She refers us to Tom Nichols's new book, The Death of Expertise, from which she pulls this quote:

[W]e cannot function without acknowledging the limits of our knowledge and trusting the expertise of others. We sometimes resist this conclusion because it undermines our sense of independence and autonomy. We want to believe we are capable of making all kinds of decisions, and we chafe at the person who corrects us or tells us we’re wrong.

So here's where we're going. In Porter-Magee's model, "proven" curriculum is the expertise, and teachers are the ones who need to learn trust. Some more quotes from her article:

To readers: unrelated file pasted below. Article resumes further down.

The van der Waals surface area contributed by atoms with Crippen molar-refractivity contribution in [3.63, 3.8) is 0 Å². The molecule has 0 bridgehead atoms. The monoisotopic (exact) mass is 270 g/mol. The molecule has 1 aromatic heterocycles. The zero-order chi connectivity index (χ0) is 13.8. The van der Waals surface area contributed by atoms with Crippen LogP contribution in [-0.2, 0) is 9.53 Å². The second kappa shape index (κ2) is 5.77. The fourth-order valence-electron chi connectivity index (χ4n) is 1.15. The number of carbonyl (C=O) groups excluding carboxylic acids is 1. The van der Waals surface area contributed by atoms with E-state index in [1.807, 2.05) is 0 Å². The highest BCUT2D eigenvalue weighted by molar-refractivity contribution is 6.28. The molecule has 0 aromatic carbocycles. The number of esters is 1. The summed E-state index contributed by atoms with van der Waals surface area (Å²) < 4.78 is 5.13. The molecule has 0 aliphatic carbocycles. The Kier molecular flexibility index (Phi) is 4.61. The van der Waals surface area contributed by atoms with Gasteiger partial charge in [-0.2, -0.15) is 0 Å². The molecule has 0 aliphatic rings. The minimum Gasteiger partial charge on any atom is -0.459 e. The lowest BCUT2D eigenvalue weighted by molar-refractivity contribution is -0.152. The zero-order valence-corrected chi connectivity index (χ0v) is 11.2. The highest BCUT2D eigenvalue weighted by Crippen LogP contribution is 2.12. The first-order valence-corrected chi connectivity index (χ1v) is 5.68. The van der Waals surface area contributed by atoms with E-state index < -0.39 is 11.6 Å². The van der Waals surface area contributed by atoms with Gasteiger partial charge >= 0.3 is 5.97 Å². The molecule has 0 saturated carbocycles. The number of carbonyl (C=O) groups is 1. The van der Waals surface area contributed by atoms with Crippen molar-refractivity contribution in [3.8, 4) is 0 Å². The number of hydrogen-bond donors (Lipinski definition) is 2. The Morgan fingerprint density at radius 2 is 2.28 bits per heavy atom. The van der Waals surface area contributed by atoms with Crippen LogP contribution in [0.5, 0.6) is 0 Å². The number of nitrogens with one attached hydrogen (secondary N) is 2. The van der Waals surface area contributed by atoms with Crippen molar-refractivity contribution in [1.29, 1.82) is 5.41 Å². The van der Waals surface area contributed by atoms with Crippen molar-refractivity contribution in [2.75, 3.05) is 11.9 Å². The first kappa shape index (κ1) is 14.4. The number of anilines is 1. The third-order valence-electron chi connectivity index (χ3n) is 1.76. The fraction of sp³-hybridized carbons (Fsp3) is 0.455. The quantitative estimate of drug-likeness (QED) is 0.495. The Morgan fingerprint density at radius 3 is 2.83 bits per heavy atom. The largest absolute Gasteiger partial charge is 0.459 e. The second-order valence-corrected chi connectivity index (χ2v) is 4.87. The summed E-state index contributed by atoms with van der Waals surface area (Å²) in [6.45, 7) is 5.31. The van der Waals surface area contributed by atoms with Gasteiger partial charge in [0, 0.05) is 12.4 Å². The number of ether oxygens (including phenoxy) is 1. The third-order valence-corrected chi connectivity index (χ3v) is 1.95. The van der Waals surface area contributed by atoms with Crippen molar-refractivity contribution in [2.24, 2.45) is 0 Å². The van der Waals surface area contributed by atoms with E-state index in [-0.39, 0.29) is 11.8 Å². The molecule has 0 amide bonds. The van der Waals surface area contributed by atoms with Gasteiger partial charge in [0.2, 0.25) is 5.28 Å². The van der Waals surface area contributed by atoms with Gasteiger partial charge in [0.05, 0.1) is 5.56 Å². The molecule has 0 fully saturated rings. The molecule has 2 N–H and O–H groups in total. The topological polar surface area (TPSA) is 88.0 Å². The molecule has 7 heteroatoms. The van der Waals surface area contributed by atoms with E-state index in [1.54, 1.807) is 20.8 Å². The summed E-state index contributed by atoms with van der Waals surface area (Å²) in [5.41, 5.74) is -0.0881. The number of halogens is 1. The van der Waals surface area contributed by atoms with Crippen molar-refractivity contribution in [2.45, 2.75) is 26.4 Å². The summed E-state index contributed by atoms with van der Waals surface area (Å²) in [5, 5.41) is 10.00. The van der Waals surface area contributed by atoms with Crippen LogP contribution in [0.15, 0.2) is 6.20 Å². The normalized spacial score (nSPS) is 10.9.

We valorize teacher “freedom” and “creativity” over things like proven curricula, which are too frequently perceived as a constraint on teacher autonomy.

In education we have been conditioned to believe that mandating curriculum is akin to micromanaging an artist. That’s not only wrong, it’s dangerous.

So, teachers should suck it up and defer to curriculum that is research based and proven effective.

On the one hand, she absolutely has a point. Having good materials is half of the battle in a classroom, and it gives me an absolute pain in the gut to see some teacher do a quick google search and download their materials from God-knows-where. I have also had the experience of teaching with a bad textbook, and it is far easier to just park such a text in the closet and build all your materials yourself.

On the other hand, there are some real issues with her point.